By now everyone knows that Dorothy lived on a farm in Kansas with her aunt and uncle. One day a cyclone hits, the house is lifted into the air, and she is flown to a faraway land. What those who haven’t read the book don’t know is the sad state her relatives were in prior to the storm. The opening scene is nearly comic in its darkness:
Once the house had been painted, but the sun blistered the paint and the rains washed it away, and now the house was as dull and gray as everything else.
When Aunt Em came there to live she was a young, pretty wife. The sun and wind had changed her, too. They had taken the sparkle from her eyes and left them a sober gray; they had taken the red from her cheeks and lips, and they were gray also. She was thin and gaunt, and never smiled now. …
Uncle Henry never laughed. He worked hard from morning till night and did not know what joy was. He was gray also, from his long beard to his rough boots, and he looked stern and solemn, and rarely spoke.
Much is made of the use of technicolor of the 1939 film and after reading Baum’s book one has to wonder if it could have been made otherwise. After Dorothy wakes to find herself “in the midst of a country of marvelous beauty,” color is prevalent in his descriptions
Shortly after being set down, Dorothy meets a lion who has no courage, a tin woodman who has no heart, and a scarecrow who has no brains. Together, the four of them set off—often through hostile territory—in search of what they each desire.
They walked along listening to the singing of the brightly colored birds and looking at the lovely flowers which now became so thick that the ground was carpeted with them. There were big yellow and white and blue and purple blossoms, besides great clusters of scarlet poppies, which were so brilliant in color they almost dazzled Dorothy’s eyes.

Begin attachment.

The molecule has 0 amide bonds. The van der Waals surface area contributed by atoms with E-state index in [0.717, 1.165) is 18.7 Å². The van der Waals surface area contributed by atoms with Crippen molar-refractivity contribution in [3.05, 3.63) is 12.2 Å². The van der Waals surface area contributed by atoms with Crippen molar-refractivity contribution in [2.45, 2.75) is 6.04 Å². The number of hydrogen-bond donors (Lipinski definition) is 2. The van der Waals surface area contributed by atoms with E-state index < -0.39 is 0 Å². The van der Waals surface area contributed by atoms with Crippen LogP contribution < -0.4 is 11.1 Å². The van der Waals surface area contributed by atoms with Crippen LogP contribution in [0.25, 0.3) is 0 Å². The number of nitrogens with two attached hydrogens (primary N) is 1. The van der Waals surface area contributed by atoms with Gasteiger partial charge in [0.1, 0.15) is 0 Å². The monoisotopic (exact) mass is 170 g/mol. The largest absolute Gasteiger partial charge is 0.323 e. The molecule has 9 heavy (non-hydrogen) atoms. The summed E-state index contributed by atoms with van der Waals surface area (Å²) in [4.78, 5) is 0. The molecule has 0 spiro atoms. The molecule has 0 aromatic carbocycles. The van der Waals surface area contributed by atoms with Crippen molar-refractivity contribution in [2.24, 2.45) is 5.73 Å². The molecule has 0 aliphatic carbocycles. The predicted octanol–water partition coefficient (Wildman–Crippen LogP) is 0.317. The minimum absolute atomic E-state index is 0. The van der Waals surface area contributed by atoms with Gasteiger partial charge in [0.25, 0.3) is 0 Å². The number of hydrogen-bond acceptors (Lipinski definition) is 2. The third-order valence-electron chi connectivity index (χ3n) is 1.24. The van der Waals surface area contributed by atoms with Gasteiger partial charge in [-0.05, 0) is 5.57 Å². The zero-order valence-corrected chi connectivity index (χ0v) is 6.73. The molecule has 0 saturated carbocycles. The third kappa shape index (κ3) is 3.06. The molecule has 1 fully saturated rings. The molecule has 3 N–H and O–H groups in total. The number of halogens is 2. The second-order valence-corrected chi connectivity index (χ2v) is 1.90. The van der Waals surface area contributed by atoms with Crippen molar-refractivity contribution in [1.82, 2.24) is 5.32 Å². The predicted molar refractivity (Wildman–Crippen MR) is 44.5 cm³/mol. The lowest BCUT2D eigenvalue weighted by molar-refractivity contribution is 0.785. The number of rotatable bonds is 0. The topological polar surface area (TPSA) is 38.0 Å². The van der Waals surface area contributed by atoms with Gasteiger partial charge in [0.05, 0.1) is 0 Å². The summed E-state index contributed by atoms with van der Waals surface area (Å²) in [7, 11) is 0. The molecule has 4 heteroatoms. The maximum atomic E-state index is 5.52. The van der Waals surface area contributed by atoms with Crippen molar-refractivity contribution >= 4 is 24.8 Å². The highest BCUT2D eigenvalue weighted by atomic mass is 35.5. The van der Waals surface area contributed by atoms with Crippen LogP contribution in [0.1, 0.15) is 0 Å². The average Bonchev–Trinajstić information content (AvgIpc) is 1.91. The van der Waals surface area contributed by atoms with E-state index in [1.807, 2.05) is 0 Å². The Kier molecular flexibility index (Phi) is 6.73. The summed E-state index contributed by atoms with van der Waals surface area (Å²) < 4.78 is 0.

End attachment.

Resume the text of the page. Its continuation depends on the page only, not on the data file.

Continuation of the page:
There’s lots of “brilliance” and “dazzle” in this book and after they’re instructed to visit the Great and Powerful Wizard of Oz they encounter both again at the gates of his Emerald City.
The next morning, as soon as the sun was up, they started on their way, and soon saw a beautiful green glow in the sky just before them. … As they walked on, the green glow became brighter, and it seemed that at last they were nearing the end of their travels. … In front of them, and at the end of the road of yellow brick, was a big gate, all studded with emeralds that glittered so in the sun that even the painted eyes of the Scarecrow were dazzled by their brilliancy.
Although Baum said he wasn’t in the business of dispensing morals, there are plenty to be found in this story. When asked by the Scarecrow for brains, Oz replies, “You don’t need them. You learn something new every day. A baby has brains, but it doesn’t know much. Experience is the only thing that brings knowledge, and the longer you are on earth the more experience you are sure to get.”
When the Lion asks for courage Oz says, “You have plenty of courage, I am sure. All you need is confidence in yourself. There is no living thing that is not afraid when it faces danger.” The Tin Woodman, when he asks for a heart, is told he is wrong to want a heart, that hearts “make most people unhappy.”
In the end The Wizard of Oz does offer lessons; it wouldn’t have lasted this long in our collective psyche otherwise.
*While writing this piece I did some research (a.k.a a quick Google search) and learned that the Munchkin thing is a myth and that it was really a bird. Here’s a list of 7 others from BuzzFeed.